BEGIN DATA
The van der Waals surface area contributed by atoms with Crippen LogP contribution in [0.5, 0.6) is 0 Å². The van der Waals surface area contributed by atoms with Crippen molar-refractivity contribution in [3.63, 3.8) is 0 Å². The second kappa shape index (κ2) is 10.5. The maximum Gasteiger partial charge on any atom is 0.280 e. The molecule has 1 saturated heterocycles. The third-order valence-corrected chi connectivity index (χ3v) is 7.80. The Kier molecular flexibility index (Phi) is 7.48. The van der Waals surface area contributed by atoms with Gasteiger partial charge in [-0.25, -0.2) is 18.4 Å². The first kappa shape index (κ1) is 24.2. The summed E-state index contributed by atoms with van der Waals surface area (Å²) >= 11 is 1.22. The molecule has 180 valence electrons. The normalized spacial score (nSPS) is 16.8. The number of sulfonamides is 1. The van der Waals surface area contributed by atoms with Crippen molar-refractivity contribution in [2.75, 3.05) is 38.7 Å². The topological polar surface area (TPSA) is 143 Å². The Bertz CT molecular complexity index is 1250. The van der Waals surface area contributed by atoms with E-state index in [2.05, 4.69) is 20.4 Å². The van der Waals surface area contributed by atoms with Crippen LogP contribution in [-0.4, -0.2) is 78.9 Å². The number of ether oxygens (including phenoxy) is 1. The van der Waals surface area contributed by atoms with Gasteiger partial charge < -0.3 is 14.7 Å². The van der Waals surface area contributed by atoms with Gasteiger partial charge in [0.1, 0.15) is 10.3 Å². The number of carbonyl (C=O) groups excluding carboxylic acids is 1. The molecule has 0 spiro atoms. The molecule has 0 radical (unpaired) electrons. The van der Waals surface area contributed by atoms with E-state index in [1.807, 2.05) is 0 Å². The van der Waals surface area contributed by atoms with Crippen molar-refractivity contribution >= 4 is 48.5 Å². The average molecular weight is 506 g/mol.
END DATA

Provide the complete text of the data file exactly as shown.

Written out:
The van der Waals surface area contributed by atoms with Crippen LogP contribution in [0.5, 0.6) is 0 Å². The van der Waals surface area contributed by atoms with Crippen molar-refractivity contribution in [3.63, 3.8) is 0 Å². The second kappa shape index (κ2) is 10.5. The maximum Gasteiger partial charge on any atom is 0.280 e. The molecule has 1 saturated heterocycles. The third-order valence-corrected chi connectivity index (χ3v) is 7.80. The Kier molecular flexibility index (Phi) is 7.48. The van der Waals surface area contributed by atoms with Gasteiger partial charge in [-0.25, -0.2) is 18.4 Å². The first kappa shape index (κ1) is 24.2. The summed E-state index contributed by atoms with van der Waals surface area (Å²) >= 11 is 1.22. The molecule has 180 valence electrons. The normalized spacial score (nSPS) is 16.8. The number of sulfonamides is 1. The van der Waals surface area contributed by atoms with Crippen molar-refractivity contribution in [2.75, 3.05) is 38.7 Å². The topological polar surface area (TPSA) is 143 Å². The Bertz CT molecular complexity index is 1250. The van der Waals surface area contributed by atoms with E-state index in [2.05, 4.69) is 20.4 Å². The van der Waals surface area contributed by atoms with Crippen LogP contribution in [-0.4, -0.2) is 78.9 Å². The number of ether oxygens (including phenoxy) is 1. The van der Waals surface area contributed by atoms with Gasteiger partial charge < -0.3 is 14.7 Å². The van der Waals surface area contributed by atoms with Gasteiger partial charge in [0.1, 0.15) is 10.3 Å². The number of carbonyl (C=O) groups excluding carboxylic acids is 1. The molecule has 0 spiro atoms. The molecule has 0 radical (unpaired) electrons. The van der Waals surface area contributed by atoms with E-state index in [1.807, 2.05) is 0 Å². The van der Waals surface area contributed by atoms with Crippen molar-refractivity contribution >= 4 is 48.5 Å². The average molecular weight is 506 g/mol.